Council staff broke limits with insurance deal
Christchurch City Council (CCC) boss Tony Marryatt admits staff went beyond their authority in signing an insurance deal to keep him "out of the loop".
The admission follows Cr Tim Carter's letter to the auditor-general this week asking for an investigation of the placement of the council's insurance and the potential for conflicts that Marryatt as council chief executive could have by also being a board member of its insurer, Civic Assurance.
Carter believes Marryatt should not be overseeing both sides of the expected-to-be more than $650 million earthquake-damage claim, which looked likely to become New Zealand's largest local authority insurance claim.
He said confusion still surrounded the council changing its $1.8 billion above-ground insurance from New Zealand Insurance to Civic, which is owned by the country's city, district and regional councils.
He had been told that council corporate services general manager Paul Anderson signed off the insurer switch but believes the $1.215m premium breached the $500,000 delegation limit for staff.
Council delegation policies also say insurance policies need to be signed jointly by both the chief executive and the vacant post of director of strategic investments.
Marryatt yesterday admitted to The Press the signing had broken delegation limits.
"Paul [Anderson] kept me out of the process and took the decision himself. That is a technical breach of delegations. He was doing the right thing, for he was keeping me out of the loop.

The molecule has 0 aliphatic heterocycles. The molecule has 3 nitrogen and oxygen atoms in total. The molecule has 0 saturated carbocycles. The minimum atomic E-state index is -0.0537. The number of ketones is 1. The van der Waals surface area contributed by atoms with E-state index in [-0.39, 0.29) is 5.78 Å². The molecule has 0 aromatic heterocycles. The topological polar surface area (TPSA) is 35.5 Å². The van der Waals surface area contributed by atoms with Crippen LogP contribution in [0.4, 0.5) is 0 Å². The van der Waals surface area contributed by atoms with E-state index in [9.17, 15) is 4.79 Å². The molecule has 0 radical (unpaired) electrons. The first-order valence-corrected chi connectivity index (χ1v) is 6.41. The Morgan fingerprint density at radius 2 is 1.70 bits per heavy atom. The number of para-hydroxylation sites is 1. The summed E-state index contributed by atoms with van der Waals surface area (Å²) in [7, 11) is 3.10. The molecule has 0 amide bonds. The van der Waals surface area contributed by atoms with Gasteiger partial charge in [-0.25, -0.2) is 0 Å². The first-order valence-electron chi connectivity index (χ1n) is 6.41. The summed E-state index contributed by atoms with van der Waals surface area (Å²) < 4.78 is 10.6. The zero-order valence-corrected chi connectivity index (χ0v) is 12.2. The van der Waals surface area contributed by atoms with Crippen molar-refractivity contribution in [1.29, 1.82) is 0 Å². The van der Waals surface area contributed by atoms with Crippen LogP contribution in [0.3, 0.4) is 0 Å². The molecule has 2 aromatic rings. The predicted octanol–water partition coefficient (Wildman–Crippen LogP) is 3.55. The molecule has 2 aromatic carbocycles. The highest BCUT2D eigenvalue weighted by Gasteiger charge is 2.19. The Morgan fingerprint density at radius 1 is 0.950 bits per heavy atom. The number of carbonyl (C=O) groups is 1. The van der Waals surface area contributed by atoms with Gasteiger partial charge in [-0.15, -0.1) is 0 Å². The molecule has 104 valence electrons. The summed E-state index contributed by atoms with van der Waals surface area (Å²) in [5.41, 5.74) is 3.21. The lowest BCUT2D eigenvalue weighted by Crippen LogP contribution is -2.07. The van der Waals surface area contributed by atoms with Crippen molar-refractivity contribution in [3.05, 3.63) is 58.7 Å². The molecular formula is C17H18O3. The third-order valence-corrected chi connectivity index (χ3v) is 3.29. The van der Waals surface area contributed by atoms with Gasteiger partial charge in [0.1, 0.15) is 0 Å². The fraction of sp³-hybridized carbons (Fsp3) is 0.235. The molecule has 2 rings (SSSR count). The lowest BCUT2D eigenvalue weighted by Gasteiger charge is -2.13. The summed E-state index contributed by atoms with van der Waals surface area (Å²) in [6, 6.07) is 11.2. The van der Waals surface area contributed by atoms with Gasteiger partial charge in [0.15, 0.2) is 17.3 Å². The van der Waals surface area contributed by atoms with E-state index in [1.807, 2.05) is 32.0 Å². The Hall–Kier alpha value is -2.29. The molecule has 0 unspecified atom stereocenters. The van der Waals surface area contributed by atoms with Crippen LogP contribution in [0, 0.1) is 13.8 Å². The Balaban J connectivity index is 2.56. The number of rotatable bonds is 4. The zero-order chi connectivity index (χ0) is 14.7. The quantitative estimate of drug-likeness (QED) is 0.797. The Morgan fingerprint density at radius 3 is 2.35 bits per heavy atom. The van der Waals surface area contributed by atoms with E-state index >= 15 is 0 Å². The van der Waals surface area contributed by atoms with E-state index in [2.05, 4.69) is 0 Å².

"If he had come to me [about it], I would have had to say: '[Go] away'."
Carter said in the letter to the auditor-general and again to The Press yesterday that proof of who signed the change had not been provided.
"Surprisingly, the council does not have a copy on file of their signed insurance acceptance advice."
In an email to Carter, Anderson said: "CCC does not have a copy of this acceptance and Aon have been unable to locate this in their files."
In another email to Carter, Anderson acknowledged that he and another senior council employee signed off on the renewal.
Carter said Marryatt had been paid directors' fees of $15,000 or more in both 2009 and 2010, yet his position on the board of Civic was not listed in the register of interests in the annual reports for those years.
The emails indicate that the decision to change companies was not reported back to the full council but to the audit and risk committee, but there appears not to be any mention of this in the committee minutes.
Marryatt said it was Carter's right to call for an investigation.
"If that is the process, we have to go through it. Personally I would prefer to have staff doing other things."
Carter said in the letter the council was negotiating the largest insurance claim for a local authority in New Zealand's history.
"I am concerned that our full claim, when finally assessed, will cause Civic Assurance financial stress.
"I am troubled by Mr Marryatt's presence on this board. Although he sits on the board as an individual, where does his responsibility begin and end over the city council claim?
"As a board member ... he has a statutory responsibility to act in the interests of the company. The task of an insurer is to minimise their exposure to risk. He would, therefore, as a board member have to try and reduce the payout to the city council.
"When Mr Marryatt returns to his day job as chief executive of the city council he then has to lead his team – they are all his employees by law – to maximise the claim to Civic Assurance and minimise the shortfall of funds for the ratepayers of Christchurch.
"It seems to me that either way Mr Marryatt is conflicted and can be either on the board of Civic Assurance or the chief executive of the city council, but not hold both positions," Carter said.
Carter has asked the auditor-general to investigate several questions relating to the insurance and Marryatt's role.
Marryatt reassured councillors yesterday that he had nothing to do with the insurance switch.